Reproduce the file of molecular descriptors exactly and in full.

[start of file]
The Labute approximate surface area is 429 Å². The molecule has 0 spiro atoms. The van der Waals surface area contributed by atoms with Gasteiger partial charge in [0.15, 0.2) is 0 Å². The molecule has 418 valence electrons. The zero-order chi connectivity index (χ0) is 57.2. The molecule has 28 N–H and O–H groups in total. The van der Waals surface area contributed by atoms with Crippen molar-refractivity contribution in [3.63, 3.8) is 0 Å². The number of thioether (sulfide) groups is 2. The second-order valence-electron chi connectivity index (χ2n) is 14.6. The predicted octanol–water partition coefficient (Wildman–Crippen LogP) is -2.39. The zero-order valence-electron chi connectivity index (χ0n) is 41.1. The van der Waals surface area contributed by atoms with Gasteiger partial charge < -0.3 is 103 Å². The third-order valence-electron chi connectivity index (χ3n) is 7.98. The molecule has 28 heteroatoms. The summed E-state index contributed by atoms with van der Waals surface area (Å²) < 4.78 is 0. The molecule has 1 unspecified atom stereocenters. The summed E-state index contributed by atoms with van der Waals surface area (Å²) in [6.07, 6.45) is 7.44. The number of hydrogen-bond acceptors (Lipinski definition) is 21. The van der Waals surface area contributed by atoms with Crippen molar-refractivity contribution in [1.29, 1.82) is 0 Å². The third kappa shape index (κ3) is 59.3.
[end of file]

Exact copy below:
The Labute approximate surface area is 429 Å². The molecule has 0 spiro atoms. The van der Waals surface area contributed by atoms with Gasteiger partial charge in [0.15, 0.2) is 0 Å². The molecule has 418 valence electrons. The zero-order chi connectivity index (χ0) is 57.2. The molecule has 28 N–H and O–H groups in total. The van der Waals surface area contributed by atoms with Crippen molar-refractivity contribution in [3.63, 3.8) is 0 Å². The number of thioether (sulfide) groups is 2. The second-order valence-electron chi connectivity index (χ2n) is 14.6. The predicted octanol–water partition coefficient (Wildman–Crippen LogP) is -2.39. The zero-order valence-electron chi connectivity index (χ0n) is 41.1. The van der Waals surface area contributed by atoms with Gasteiger partial charge < -0.3 is 103 Å². The third-order valence-electron chi connectivity index (χ3n) is 7.98. The molecule has 28 heteroatoms. The summed E-state index contributed by atoms with van der Waals surface area (Å²) < 4.78 is 0. The molecule has 1 unspecified atom stereocenters. The summed E-state index contributed by atoms with van der Waals surface area (Å²) in [6.07, 6.45) is 7.44. The number of hydrogen-bond acceptors (Lipinski definition) is 21. The van der Waals surface area contributed by atoms with Crippen molar-refractivity contribution in [1.29, 1.82) is 0 Å². The third kappa shape index (κ3) is 59.3.